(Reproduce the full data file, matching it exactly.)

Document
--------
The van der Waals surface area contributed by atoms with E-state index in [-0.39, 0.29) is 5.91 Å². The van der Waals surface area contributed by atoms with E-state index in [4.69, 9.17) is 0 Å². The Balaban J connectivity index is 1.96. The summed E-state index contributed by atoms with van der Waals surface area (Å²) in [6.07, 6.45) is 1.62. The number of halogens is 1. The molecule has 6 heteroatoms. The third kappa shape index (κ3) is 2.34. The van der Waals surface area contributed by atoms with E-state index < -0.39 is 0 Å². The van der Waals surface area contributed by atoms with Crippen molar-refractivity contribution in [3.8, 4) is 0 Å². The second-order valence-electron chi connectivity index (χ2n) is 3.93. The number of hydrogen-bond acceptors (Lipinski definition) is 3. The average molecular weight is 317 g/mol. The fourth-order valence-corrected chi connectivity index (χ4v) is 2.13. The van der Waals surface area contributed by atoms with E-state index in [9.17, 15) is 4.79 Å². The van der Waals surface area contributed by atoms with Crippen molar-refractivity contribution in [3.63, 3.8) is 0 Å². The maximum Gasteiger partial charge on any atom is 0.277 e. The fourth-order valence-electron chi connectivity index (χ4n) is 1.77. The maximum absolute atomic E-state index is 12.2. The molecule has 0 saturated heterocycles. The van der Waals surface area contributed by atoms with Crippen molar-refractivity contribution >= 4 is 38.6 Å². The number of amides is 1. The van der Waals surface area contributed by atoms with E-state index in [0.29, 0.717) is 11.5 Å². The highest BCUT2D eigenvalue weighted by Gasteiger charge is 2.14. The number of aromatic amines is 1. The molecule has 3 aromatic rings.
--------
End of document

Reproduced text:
The van der Waals surface area contributed by atoms with E-state index in [-0.39, 0.29) is 5.91 Å². The van der Waals surface area contributed by atoms with E-state index in [4.69, 9.17) is 0 Å². The Balaban J connectivity index is 1.96. The summed E-state index contributed by atoms with van der Waals surface area (Å²) in [6.07, 6.45) is 1.62. The number of halogens is 1. The molecule has 6 heteroatoms. The third kappa shape index (κ3) is 2.34. The van der Waals surface area contributed by atoms with E-state index < -0.39 is 0 Å². The van der Waals surface area contributed by atoms with Crippen molar-refractivity contribution in [3.8, 4) is 0 Å². The second-order valence-electron chi connectivity index (χ2n) is 3.93. The number of hydrogen-bond acceptors (Lipinski definition) is 3. The average molecular weight is 317 g/mol. The fourth-order valence-corrected chi connectivity index (χ4v) is 2.13. The van der Waals surface area contributed by atoms with E-state index in [9.17, 15) is 4.79 Å². The van der Waals surface area contributed by atoms with Crippen molar-refractivity contribution in [3.63, 3.8) is 0 Å². The maximum Gasteiger partial charge on any atom is 0.277 e. The fourth-order valence-electron chi connectivity index (χ4n) is 1.77. The maximum absolute atomic E-state index is 12.2. The molecule has 0 saturated heterocycles. The van der Waals surface area contributed by atoms with Crippen molar-refractivity contribution >= 4 is 38.6 Å². The number of amides is 1. The van der Waals surface area contributed by atoms with E-state index in [0.29, 0.717) is 11.5 Å². The highest BCUT2D eigenvalue weighted by Gasteiger charge is 2.14. The number of aromatic amines is 1. The molecule has 3 aromatic rings.